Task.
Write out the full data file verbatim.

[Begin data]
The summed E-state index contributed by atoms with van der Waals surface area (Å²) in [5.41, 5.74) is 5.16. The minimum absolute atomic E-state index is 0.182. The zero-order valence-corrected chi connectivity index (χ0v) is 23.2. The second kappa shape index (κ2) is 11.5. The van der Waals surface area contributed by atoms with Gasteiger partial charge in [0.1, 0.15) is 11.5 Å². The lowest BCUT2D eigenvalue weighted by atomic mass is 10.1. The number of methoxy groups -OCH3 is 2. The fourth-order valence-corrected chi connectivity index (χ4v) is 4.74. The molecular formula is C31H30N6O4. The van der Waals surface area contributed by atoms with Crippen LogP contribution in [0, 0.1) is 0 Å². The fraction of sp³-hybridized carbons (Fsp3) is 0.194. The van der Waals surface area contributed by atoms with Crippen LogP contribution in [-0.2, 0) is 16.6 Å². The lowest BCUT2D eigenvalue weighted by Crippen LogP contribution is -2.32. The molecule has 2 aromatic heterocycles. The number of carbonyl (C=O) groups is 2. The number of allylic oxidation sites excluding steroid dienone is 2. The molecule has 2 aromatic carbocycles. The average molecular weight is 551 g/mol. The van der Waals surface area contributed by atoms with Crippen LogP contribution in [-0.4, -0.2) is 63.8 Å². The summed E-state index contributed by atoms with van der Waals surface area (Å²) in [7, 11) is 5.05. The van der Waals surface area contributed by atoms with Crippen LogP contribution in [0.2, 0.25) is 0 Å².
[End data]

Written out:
The summed E-state index contributed by atoms with van der Waals surface area (Å²) in [5.41, 5.74) is 5.16. The minimum absolute atomic E-state index is 0.182. The zero-order valence-corrected chi connectivity index (χ0v) is 23.2. The second kappa shape index (κ2) is 11.5. The van der Waals surface area contributed by atoms with Gasteiger partial charge in [0.1, 0.15) is 11.5 Å². The lowest BCUT2D eigenvalue weighted by atomic mass is 10.1. The number of methoxy groups -OCH3 is 2. The fourth-order valence-corrected chi connectivity index (χ4v) is 4.74. The molecular formula is C31H30N6O4. The van der Waals surface area contributed by atoms with Crippen LogP contribution in [0, 0.1) is 0 Å². The fraction of sp³-hybridized carbons (Fsp3) is 0.194. The van der Waals surface area contributed by atoms with Crippen LogP contribution in [-0.2, 0) is 16.6 Å². The lowest BCUT2D eigenvalue weighted by Crippen LogP contribution is -2.32. The molecule has 2 aromatic heterocycles. The number of carbonyl (C=O) groups is 2. The number of allylic oxidation sites excluding steroid dienone is 2. The molecule has 2 aromatic carbocycles. The average molecular weight is 551 g/mol. The van der Waals surface area contributed by atoms with Crippen LogP contribution in [-0.4, -0.2) is 63.8 Å². The summed E-state index contributed by atoms with van der Waals surface area (Å²) in [7, 11) is 5.05. The van der Waals surface area contributed by atoms with Crippen LogP contribution in [0.2, 0.25) is 0 Å².